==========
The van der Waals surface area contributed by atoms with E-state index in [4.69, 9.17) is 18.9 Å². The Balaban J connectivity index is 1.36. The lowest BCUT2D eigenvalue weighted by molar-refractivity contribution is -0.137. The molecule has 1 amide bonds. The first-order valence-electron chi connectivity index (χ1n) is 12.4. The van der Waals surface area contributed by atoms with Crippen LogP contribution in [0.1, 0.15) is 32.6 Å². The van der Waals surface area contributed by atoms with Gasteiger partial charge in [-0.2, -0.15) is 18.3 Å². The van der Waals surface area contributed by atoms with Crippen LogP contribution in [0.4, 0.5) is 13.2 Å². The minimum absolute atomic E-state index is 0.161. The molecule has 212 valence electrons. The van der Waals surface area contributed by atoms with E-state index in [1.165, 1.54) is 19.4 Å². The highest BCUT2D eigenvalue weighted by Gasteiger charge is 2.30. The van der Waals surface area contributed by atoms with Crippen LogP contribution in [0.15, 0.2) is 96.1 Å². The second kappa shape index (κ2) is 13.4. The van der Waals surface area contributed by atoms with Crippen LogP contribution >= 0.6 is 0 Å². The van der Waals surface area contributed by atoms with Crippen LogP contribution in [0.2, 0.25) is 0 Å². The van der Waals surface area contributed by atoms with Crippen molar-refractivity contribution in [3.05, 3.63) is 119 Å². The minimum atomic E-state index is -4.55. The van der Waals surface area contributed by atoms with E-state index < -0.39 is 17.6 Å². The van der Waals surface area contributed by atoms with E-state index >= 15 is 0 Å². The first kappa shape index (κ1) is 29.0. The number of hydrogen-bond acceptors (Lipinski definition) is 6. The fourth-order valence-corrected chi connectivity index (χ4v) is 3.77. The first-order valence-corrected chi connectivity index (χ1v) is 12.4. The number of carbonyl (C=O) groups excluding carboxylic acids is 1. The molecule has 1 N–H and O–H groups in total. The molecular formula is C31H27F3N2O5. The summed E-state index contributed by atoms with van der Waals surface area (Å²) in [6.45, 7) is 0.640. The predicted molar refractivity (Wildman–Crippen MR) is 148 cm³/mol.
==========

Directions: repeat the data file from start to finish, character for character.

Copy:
The van der Waals surface area contributed by atoms with E-state index in [4.69, 9.17) is 18.9 Å². The Balaban J connectivity index is 1.36. The lowest BCUT2D eigenvalue weighted by molar-refractivity contribution is -0.137. The molecule has 1 amide bonds. The first-order valence-electron chi connectivity index (χ1n) is 12.4. The van der Waals surface area contributed by atoms with Crippen LogP contribution in [0.1, 0.15) is 32.6 Å². The van der Waals surface area contributed by atoms with Gasteiger partial charge in [-0.2, -0.15) is 18.3 Å². The van der Waals surface area contributed by atoms with Crippen LogP contribution in [0.4, 0.5) is 13.2 Å². The minimum absolute atomic E-state index is 0.161. The molecule has 212 valence electrons. The van der Waals surface area contributed by atoms with E-state index in [1.165, 1.54) is 19.4 Å². The highest BCUT2D eigenvalue weighted by Gasteiger charge is 2.30. The van der Waals surface area contributed by atoms with Crippen LogP contribution in [0.15, 0.2) is 96.1 Å². The second kappa shape index (κ2) is 13.4. The van der Waals surface area contributed by atoms with Crippen LogP contribution >= 0.6 is 0 Å². The van der Waals surface area contributed by atoms with Crippen LogP contribution in [0.2, 0.25) is 0 Å². The van der Waals surface area contributed by atoms with Crippen molar-refractivity contribution in [3.05, 3.63) is 119 Å². The minimum atomic E-state index is -4.55. The van der Waals surface area contributed by atoms with E-state index < -0.39 is 17.6 Å². The van der Waals surface area contributed by atoms with E-state index >= 15 is 0 Å². The first kappa shape index (κ1) is 29.0. The number of hydrogen-bond acceptors (Lipinski definition) is 6. The fourth-order valence-corrected chi connectivity index (χ4v) is 3.77. The first-order valence-corrected chi connectivity index (χ1v) is 12.4. The number of carbonyl (C=O) groups excluding carboxylic acids is 1. The molecule has 1 N–H and O–H groups in total. The molecular formula is C31H27F3N2O5. The summed E-state index contributed by atoms with van der Waals surface area (Å²) in [6.45, 7) is 0.640. The predicted molar refractivity (Wildman–Crippen MR) is 148 cm³/mol.